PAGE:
WINTER RESOURCE SELECTION BY MULE DEER FOLLOWING PINYON-JUNIPER REMOVAL
|Jason J Gundlach; University of Nevada, Reno; firstname.lastname@example.org; Kelley M. Stewart, Cody Schroeder, Joe Bennett|
Populations of mule deer (Odocoileus hemionus) are in decline throughout the Intermountain West for a multitude of reasons, including competition from wild and domestic herbivores, energy and urban development, and expansion of woody plants. A primary conservation concern for mule deer in the Great Basin ecosystem is expansion and infilling of Single-leaf pinyon pine (Pinus monophylla) and Utah juniper (Juniperus occidentalis), which provide minimal nutritional value to mule deer while outcompeting herbaceous vegetation in the understory. We investigated how removal of these trees affects movement patterns of mule deer, specifically on winter range. We captured 36 adult female mule deer in the Toiyabe Range of central Nevada from April 2018 through March 2019, with all individuals being fitted with GPS collars. Pinyon-juniper trees on mule deer winter range were removed by the U.S. Forest Service with an impact area of roughly 2,600 acres. Data obtained from GPS collars was modeled within a resource selection function framework utilizing mixed-effects logistic regression. Understanding which habitat covariates have the most predictive influence on movement for this population following a pinyon-juniper removal treatment will allow wildlife managers the ability to better assess areas of ecological importance for mule deer populations throughout the Intermountain West.
VARIATION IN RESOURCE RESOURCE SELECTION BY MULE DEER: EFFECTS OF REPRODUCTIVE STATUS AND INTERSPECIFIC COMPETITION
|Nathan J Jackson; University of Nevada, Reno; email@example.com; Kevin T. Shoemaker, Darren A. Clark, Michael J. Wisdom, Kelley M. Stewart|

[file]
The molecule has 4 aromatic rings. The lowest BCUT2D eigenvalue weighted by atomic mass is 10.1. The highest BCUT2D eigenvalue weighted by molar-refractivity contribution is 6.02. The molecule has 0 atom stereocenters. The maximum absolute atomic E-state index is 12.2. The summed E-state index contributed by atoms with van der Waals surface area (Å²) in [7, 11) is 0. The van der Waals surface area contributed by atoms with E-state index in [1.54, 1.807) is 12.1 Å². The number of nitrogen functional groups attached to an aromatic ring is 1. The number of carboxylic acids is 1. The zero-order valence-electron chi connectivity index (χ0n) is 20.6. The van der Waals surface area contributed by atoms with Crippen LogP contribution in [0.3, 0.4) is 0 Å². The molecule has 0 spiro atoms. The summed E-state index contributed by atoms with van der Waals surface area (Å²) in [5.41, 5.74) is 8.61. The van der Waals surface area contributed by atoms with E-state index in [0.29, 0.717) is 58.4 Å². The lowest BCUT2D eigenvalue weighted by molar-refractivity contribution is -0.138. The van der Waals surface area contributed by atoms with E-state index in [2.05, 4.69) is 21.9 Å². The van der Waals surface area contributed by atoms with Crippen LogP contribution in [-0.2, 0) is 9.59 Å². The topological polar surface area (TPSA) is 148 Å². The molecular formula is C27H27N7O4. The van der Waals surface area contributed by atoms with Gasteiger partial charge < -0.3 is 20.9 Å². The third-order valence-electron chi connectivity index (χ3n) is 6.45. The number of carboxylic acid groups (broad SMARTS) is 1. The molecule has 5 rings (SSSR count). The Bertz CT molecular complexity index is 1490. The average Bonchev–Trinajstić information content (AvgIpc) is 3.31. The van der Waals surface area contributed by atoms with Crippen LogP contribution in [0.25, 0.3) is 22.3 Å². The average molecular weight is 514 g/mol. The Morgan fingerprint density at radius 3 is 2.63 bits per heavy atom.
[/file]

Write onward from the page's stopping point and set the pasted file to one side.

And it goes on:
Periodic declines in mule deer (Odocoileus hemionus) populations across much of their range in recent decades, garnered much interest from federal and state wildlife agencies. Effective management of mule deer requires an understanding of how they interact with their environment. Our objectives were to quantify resource use by adult female mule deer during late gestation, provisioning of offspring, and following the loss of offspring. We conducted our study on the Starkey Experimental Forest and Range in northeastern Oregon. We evaluated resource selection by mule deer using a Random Forest machine-learning approach. We assessed temporal variation in resource selection across three time periods: third trimester of pregnancy, 30 days post-parturition, and following the loss of offspring. Mule deer selected for further distances to roads during late stage pregnancy and after the loss of offspring. In contrast, mule deer selected for distances closer to roads during the 30 days post-parturition. We observed higher selection for distances closer to water while rearing young than the other two time periods. Our analysis also incorporated space use by elk (Cervus canadensis). Mule deer showed avoidance for areas with high probability of elk use across all time periods.
SELECTION OF RESOURCES BY PRONGHORN NEAR LARGE-SCALE DISTURBANCE
|Megan Osterhout; University of Nevada, Reno; firstname.lastname@example.org; Kelley Stewart, Cody Schroeder, Brian Wakeling|
Pronghorn (Antelocapra americana) are a native species in the Great Basin that occupy open habitats, such as sagebrush steppe and grasslands. Resource selection and movements of pronghorn are likely driven, in part, by water sources and open terrain that allows for escape from coursing predators. Large-scale mineral extraction such as open-pit mining, causes large-scale disturbance of landscapes occupied by pronghorn. The Cortez Mountains in the central region of Nevada are impacted by an active open pit mine located at the base of the mountain; an area used extensively by a resident population of pronghorn. Our objective was to evaluate how open-pit gold mining affected movement patterns and selection of resources by pronghorn. We captured 12 female pronghorn in the Cortez Range in January 2018. Each animal was fitted with a Vectronic GPS collar that collected six location points per day. We recorded 35,000 locations over two years, with an average distance from the mining boundary of 4,653 meters and 42% of the locations fell within the boundary. Pronghorn do not appear to avoid habitat near the mine, suggesting they may have adapted to living in a high-disturbance environment.